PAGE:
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Case 2:07-cv-02513-GMS Document 1688 Filed 05/27/16 Page 1 of 11

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Richard K. Walker (SBN 004159)
Charles W. Jirauch (SBN 004219)
WALKER & PESKIND, PLLC
16100 N. 71st Street, Suite 140
Scottsdale, Arizona 85254-2236
rkw@azlawpartner.com
cwj@azlawpartner.com
Phone: 480/483-6336
Facsimile: 480/483-6337
Counsel for Defendant Maricopa County, Arizona

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IN THE UNITED STATES DISTRICT COURT FOR THE

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DISTRICT OF ARIZONA

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Manuel de Jesus Ortega Melendres, et al.,
Plaintiffs,

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DEFENDANT MARICOPA COUNTY,
ARIZONA’S MEMORANDUM IN
RESPONSE TO COURT’S ORDER OF
MAY 13, 2016 (DOC. 1677)

vs.

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CASE NO: 2:07-CV-02513-GMS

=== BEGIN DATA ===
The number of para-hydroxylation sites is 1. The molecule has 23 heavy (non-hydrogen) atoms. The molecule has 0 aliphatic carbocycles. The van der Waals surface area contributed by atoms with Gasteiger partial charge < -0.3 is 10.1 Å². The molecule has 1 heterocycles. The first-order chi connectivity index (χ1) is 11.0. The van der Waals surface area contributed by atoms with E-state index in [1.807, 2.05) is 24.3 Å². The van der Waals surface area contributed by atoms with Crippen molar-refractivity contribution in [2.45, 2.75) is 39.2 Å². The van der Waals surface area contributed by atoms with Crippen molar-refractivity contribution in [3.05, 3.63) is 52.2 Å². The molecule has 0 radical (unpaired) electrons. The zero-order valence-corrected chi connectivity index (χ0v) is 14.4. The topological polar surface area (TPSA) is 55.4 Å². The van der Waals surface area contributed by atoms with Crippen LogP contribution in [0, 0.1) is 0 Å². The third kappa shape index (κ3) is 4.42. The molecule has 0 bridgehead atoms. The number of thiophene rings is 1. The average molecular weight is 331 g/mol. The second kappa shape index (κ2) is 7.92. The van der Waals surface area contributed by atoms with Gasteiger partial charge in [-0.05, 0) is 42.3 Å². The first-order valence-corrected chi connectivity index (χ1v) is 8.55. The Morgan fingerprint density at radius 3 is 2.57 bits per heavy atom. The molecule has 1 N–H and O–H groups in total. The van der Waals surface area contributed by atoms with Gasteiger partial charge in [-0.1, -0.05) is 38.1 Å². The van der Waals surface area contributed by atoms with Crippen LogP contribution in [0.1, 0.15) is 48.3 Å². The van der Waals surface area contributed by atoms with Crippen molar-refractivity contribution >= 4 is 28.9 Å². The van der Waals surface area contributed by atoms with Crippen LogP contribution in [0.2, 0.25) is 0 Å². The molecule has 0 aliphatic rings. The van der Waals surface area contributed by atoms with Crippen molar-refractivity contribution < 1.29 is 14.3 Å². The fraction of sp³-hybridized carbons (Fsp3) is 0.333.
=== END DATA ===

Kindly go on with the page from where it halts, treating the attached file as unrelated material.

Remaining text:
Joseph. M. Arpaio, et. Al.,

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Defendants.
In the Court’s 162 page Findings of Fact issued May 13, 2016 (Doc. 1677)

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(“Findings”), it invited the parties “to file a brief addressing the matters set forth above

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[in the Findings], their views on the appropriate relief, or any other matters which they

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desire to bring to the attention of the Court.” Doc. 1677 at ¶ 912. The Court limited any

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memorandum to be filed by Defendant MARICOPA COUNTY, ARIZONA (“the

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County”), to 10 pages. Id. at 162, ¶ 6. Following are the issues about which the County

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wishes and is in position to address the Court at this time.1

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The short period of time between the issuance of the Court’s findings and the deadline
set for the parties’ submissions (two weeks), has significantly limited the County’s ability
to digest and consider fully the implications of the Court’s extensive findings. Further,
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Case 2:07-cv-02513-GMS Document 1688 Filed 05/27/16 Page 2 of 11